When I was eight, I was chosen to do a reading at the school’s Advent service. It felt like a very important role, and I practised it for days to get the words right. I got to sit in the choir stalls, which was an important place.
I wasn’t, however, chosen for the choir.
My voice was judged inferior* – at least that’s what I remember feeling, even if that wasn’t the full reason. Whenever the choir sang, they all stood up; I remained seated in the stalls. Gradually, I realised – I was the only one sitting down when the choir stood up. All the other readers were also singers.
As is the way with Primary School performances, we practised it week after week. Each time, I sat while the choir stood, and my cheeks burned with shame. Then, a day before the performance, a teacher noticed the discrepancy.
“Stand up whenever the choir stands up. Just mouth the words instead of singing,” she told me. I was so grateful I almost cried.
In the performance, I mouthed the words, because I was not allowed to sing, and I remember feeling mortifyingly glad to be included.
We crave inclusion, a place to belong. When life stops us from joining in with others, it can be as painful as being the only kid in the class not to be invited to a party.
When you are in a season of waiting, hoping for something good to happen, it can feel more like rejection than a holding pattern. When others have been picked ahead of you, and you are left there waiting, it can be tempting to start telling yourself a story about why you’re left waiting:
‘It’s because I’m not as good.’
‘It’s because no one likes me.’
‘It’s because I don’t deserve good things.’
Most of the time, our stories about why we’re in limbo are not true: they’re what we use to make sense and regain control of the agony of waiting in the unknown. The reason I didn’t get picked for the choir wasn’t because of my voice. It may have been that they just didn’t notice me (I was quiet at school). It may have been an entirely different reason. We don’t often fully know the reasons why we’re in a wilderness.
Partly, I wrote Those Who Wait for that eight-year-old girl who wasn’t invited to be part of the choir.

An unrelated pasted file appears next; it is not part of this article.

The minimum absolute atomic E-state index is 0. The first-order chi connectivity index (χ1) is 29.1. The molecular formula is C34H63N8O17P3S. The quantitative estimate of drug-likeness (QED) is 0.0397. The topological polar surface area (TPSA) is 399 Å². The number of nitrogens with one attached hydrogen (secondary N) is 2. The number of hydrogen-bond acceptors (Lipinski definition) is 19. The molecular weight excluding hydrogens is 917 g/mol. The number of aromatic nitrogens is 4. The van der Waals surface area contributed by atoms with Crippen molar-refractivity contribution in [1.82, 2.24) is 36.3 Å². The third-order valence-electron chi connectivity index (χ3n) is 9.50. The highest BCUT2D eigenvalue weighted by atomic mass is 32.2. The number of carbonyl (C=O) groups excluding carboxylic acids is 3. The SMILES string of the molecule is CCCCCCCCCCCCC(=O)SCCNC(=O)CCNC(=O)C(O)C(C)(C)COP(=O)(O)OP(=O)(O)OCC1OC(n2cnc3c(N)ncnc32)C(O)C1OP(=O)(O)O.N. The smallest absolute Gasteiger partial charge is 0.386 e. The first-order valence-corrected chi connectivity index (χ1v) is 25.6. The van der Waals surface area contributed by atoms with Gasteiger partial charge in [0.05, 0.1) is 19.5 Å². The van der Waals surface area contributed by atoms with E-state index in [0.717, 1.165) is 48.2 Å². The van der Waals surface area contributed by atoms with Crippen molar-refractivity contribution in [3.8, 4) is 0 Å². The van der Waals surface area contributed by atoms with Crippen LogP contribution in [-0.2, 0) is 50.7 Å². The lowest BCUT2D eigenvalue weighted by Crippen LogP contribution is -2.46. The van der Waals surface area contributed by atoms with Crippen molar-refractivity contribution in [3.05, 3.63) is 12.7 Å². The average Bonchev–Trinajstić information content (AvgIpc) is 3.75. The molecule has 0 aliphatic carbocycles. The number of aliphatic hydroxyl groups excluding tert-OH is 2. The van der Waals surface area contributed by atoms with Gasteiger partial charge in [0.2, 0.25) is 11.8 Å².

It’s for the thousands I know with chronic illness who are longing for better health and experiencing it as rejection.
It’s for the writers who have been trying so long and never get picked.
It’s for those who have almost given up waiting for someone to love them.
It’s hard to be the only one not picked. And just as the adult-me looks with compassion on the eight-year-old me who wrongly interpreted the reason I wasn’t picked, so God looks with compassion on us as we try to fathom the reasons that God isn’t fulfilling our longings.
I don’t know why there’s a delay – I don’t know what God is up to. But I know that God has compassion, and if you stop and look around in that waiting place, you might just spot God’s kindness.
(*Now, as an adult, I would like to go back to that eight-year-old and reassure her that in time she would grow into an operatic voice and even at the time she was a good singer. All the lies we once believed can be redeemed by truth-telling.)
Joining with #fiveminutefriday, though full disclosure – this was 10 minutes 🙂
Those Who Wait: Finding God in Disappointment, Doubt and Delay by Tanya Marlow (Malcolm Down) is out SOON – Monday 16th October. Pre-order your copy from Wordery (free international delivery) for £8.99/ $11.95 / AU$15.27 / CA$14.90 / €10.15.
The RRP is £9.99/$13.99, but will be available on Amazon on Monday at a special introductory 10-day offer of £6.99/$8.99 for the paperback, and £3.99/$3.99 for the ebook. (Even though it’s saying ‘currently unavailable’ it will be available on Monday!We crave inclusion, a place to belong. Click To Tweet I don't know what God is up to. But I know that God has compassion Click To Tweet All the lies we once believed can be redeemed by truth-telling. Click To Tweet
Over to you:
- When have you been in a season of waiting, but felt rejected?
- What has helped you in reframing those times of waiting as something more positive?